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Examining a potential farm system shortcoming for the Braves

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The Braves accumulation of talented prospects has opened up a potential shortcoming that could become more visible this summer.

John Coppolella

When the 2017 MLB Draft gets underway starting on June 12th and the Atlanta Braves load up the farm system with more prospects to join a system already loaded with depth, there may be an issue. It's an issue that isn’t really discussed often, but it's certainly an issue that stunts player development in some cases.

The issue I’m referring to is playing time. That’s right, the Braves do not have adequate available playing time to give everyone in the system as is, and only plan to add more depth. That costs guys at bats, in-game defensive reps, innings pitched, forces guys to play other positions, and creates the possibility that they get released before they really get the long look most would hope to get.

What Can Be Done?

This one is fairly simple to answer: add a farm team. Since each team gets one team apiece in the four levels of full season ball(Low A through AAA), that would mean a rookie or short season team that would need to be the route the Braves would need to go if they considered this path.

Has this been done by other teams? Absolutely. After 2012, the Yankees added a second Gulf Coast League team to start with the 2013 season. Then after going out and spending a ton of money on their deep 2014 July 2nd class, the Yankees added an Appalachian League team in Pulaski for the 2015 season to compliment their existing team in the New York/Penn League.

According to the Baseball America article “Though an extra minor league affiliate carries with it the costs associated with running an additional franchise, it also affords the Yankees additional reserve roster spots (and disabled list spots) so that they can keep more players on minor league contracts than other organizations.”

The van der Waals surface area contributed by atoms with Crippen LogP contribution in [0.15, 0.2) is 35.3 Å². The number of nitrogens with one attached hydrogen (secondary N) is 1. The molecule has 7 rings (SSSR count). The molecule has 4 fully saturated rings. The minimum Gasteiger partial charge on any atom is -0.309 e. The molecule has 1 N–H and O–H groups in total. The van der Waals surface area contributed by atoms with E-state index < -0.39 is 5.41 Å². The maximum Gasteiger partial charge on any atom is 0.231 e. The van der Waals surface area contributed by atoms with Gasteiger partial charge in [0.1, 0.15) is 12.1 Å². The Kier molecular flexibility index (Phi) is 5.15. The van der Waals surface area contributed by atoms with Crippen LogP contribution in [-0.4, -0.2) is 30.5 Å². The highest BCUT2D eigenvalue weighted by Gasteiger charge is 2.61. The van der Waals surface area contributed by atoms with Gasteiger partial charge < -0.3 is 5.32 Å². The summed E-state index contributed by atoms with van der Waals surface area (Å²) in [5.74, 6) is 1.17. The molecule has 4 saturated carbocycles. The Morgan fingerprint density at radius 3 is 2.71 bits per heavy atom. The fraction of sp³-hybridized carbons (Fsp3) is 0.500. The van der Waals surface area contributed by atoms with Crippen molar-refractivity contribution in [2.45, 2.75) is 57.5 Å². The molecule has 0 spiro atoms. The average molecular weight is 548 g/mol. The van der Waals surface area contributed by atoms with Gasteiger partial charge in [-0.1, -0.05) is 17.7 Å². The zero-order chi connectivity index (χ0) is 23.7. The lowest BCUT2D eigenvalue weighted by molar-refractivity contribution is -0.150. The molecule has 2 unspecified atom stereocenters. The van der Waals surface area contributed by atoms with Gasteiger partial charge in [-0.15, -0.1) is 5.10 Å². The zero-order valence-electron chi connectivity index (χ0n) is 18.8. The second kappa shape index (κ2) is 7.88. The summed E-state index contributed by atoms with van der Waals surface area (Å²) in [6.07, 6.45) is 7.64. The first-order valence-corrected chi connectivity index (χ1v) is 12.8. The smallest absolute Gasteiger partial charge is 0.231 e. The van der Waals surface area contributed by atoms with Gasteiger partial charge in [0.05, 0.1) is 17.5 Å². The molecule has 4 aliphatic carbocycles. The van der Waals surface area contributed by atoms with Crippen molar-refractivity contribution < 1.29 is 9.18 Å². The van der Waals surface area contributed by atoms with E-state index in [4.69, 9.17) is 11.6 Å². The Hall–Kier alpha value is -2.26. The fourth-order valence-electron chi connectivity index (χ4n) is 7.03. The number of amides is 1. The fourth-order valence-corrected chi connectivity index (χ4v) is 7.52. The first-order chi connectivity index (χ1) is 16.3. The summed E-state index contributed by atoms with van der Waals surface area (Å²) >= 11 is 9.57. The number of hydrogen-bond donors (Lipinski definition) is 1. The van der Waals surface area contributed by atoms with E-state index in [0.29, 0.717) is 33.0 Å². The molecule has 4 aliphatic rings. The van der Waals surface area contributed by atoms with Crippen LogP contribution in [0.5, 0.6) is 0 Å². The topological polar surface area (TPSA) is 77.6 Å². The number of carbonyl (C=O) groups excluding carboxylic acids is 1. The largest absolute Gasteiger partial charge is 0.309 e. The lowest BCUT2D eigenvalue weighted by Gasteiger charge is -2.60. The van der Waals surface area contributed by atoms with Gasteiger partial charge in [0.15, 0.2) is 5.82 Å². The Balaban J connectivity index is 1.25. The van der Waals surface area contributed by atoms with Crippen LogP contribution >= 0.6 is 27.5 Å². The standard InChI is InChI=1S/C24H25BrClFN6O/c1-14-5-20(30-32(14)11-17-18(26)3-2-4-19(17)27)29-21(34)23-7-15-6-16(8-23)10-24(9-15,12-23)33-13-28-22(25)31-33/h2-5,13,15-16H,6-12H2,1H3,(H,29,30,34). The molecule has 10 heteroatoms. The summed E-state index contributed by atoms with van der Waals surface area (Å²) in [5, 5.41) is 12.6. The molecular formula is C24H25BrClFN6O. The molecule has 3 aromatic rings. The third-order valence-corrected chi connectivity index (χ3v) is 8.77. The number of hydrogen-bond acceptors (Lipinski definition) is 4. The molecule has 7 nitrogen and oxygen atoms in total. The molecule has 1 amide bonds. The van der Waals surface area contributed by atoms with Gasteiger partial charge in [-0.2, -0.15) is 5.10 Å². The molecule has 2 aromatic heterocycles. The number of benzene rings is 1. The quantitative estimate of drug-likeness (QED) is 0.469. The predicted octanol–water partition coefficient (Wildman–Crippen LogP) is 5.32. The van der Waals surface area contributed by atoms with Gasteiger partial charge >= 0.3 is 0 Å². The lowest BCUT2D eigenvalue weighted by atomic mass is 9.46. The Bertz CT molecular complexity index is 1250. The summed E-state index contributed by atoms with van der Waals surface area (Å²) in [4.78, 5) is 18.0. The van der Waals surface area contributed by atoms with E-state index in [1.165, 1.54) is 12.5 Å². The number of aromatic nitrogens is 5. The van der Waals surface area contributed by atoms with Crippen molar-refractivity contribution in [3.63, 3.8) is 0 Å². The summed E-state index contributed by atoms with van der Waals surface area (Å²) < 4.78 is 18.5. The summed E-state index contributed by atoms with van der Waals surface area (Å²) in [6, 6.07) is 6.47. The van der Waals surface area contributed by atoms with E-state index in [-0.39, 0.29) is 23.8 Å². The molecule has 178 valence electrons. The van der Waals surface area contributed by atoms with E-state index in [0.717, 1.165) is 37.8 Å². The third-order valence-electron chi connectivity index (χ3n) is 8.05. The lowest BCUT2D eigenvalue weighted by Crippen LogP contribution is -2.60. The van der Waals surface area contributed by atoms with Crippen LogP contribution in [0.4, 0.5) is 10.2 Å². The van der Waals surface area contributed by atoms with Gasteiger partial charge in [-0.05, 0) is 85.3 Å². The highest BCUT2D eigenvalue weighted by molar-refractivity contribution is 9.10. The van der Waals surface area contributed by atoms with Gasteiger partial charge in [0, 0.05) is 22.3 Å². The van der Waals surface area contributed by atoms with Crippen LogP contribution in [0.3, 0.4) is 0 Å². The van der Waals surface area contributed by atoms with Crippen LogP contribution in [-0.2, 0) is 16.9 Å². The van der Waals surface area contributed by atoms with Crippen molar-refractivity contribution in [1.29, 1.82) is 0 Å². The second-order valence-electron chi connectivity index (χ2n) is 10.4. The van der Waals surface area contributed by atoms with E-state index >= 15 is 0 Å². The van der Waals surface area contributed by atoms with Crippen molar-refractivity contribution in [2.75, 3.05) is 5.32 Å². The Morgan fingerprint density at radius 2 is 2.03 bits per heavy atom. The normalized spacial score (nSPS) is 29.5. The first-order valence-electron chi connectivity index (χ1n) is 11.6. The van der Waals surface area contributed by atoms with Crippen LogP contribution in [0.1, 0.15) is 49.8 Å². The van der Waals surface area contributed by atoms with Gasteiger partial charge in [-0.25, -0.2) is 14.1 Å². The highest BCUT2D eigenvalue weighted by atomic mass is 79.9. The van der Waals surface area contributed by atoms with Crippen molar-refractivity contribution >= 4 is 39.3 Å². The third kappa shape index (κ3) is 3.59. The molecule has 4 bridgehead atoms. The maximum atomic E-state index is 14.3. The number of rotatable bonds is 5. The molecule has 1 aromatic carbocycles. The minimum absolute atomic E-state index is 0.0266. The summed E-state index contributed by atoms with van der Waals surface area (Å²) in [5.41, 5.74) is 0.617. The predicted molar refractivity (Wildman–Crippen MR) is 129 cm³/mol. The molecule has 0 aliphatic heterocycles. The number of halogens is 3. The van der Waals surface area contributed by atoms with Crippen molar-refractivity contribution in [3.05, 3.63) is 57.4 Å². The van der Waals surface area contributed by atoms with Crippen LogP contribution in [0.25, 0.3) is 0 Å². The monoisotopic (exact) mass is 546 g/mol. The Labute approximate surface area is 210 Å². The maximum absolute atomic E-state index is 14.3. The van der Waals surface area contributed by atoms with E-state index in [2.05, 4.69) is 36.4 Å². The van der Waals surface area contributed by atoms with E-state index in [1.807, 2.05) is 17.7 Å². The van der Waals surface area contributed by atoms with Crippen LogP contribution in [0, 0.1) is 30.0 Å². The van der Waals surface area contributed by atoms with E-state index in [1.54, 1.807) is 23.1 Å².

Why Is Depth An Issue?

Having depth isn't ever a bad thing for a team to accumulate down on the farm, but if you aren't giving your prospects every opportunity to get a long look in the role that would be considered their best possible outcome. Think letting a guy who still has a chance to be a starting pitcher continue to start until he either proves he can not handle that role in the big leagues, or is preparing to immediately help the big club in a relief role.

You won’t see a ton of potential depth issues effect your top prospects. You are also unlikely to see them in the upper levels of the minors, though you can make the argument that it had an influence in Kolby Allard and Mike Soroka skipping High A and heading to AA to start this season- not that it wasn't also deserved and it has worked well, and maybe an argument that it has cost Michael Mader a shot to start this year.

The issues mostly start in Low A and the clearest issue is an overstock at catcher. It’s why you see a trio of legitimate catching prospects in Lucas Herbert, Tanner Murphy, and Brett Cumberland all missing some reps behind the plate and some important developmental at bats. It's going to continue at catcher when the Braves start playing in Danville and in the Gulf Coast League as William Contreras, Ricardo Rodriguez, and very likely Abrahan Gutierrez will fill out the lineups behind the plate.

That makes it very difficult for the Braves to use a higher pick on a catcher they may like and continue to give adequate playing time to all. No matter how you feel about the Braves drafting a catcher high this year, the choices of avoiding drafting the best available player or cutting into prospects playing time is far from ideal.

That’s just the catcher position. The Braves are also loaded up with infielders and pitchers. Not only do you have the guys currently on the farm, but the very deep and talented July 2nd class from last year will be joining the organization for games shortly and the 2017 draftees are coming right behind.

I haven't even gotten into the Braves having to release some prospects at the end of spring training. While these weren't high end prospects, there was some potential among them and others were drafted less than a year ago. It's not to say the team will regret releasing a Sander Boeldak, Brandon T. White, or Grayson Jones, but for a team who has a philosophy of accumulating talented prospects in quantity they are missing out on a chance to let some of these kids continue in their development since there is only so much playing time to go around:

Adding a farm system wouldn't help in 2017, but it could be very helpful for 2018 as the 2016 July 2nd signees start to all rise above the Dominican Summer League. It will cost the team some money as well, but it's the only way to afford more prospects adequate opportunity to showcase their talent and fill a system with more guys who have a chance to develop into useful big leaguers.